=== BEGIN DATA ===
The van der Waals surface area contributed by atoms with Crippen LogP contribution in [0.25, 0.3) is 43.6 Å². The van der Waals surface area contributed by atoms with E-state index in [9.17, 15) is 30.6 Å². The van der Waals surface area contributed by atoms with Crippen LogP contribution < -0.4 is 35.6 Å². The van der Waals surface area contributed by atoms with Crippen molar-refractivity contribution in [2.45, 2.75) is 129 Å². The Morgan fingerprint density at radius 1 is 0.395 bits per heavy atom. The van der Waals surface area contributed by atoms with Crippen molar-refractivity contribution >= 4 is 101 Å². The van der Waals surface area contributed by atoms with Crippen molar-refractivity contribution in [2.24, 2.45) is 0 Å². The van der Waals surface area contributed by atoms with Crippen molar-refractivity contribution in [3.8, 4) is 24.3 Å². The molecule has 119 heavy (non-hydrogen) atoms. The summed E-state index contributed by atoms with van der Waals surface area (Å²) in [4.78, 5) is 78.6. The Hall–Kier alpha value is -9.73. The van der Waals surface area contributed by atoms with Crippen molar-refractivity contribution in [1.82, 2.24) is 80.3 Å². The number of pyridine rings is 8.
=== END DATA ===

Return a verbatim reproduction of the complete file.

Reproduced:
The van der Waals surface area contributed by atoms with Crippen LogP contribution in [0.25, 0.3) is 43.6 Å². The van der Waals surface area contributed by atoms with E-state index in [9.17, 15) is 30.6 Å². The van der Waals surface area contributed by atoms with Crippen LogP contribution < -0.4 is 35.6 Å². The van der Waals surface area contributed by atoms with Crippen molar-refractivity contribution in [2.45, 2.75) is 129 Å². The Morgan fingerprint density at radius 1 is 0.395 bits per heavy atom. The van der Waals surface area contributed by atoms with Crippen molar-refractivity contribution >= 4 is 101 Å². The van der Waals surface area contributed by atoms with Crippen molar-refractivity contribution in [2.24, 2.45) is 0 Å². The van der Waals surface area contributed by atoms with Crippen molar-refractivity contribution in [3.8, 4) is 24.3 Å². The molecule has 119 heavy (non-hydrogen) atoms. The summed E-state index contributed by atoms with van der Waals surface area (Å²) in [4.78, 5) is 78.6. The Hall–Kier alpha value is -9.73. The van der Waals surface area contributed by atoms with Crippen molar-refractivity contribution in [1.82, 2.24) is 80.3 Å². The number of pyridine rings is 8.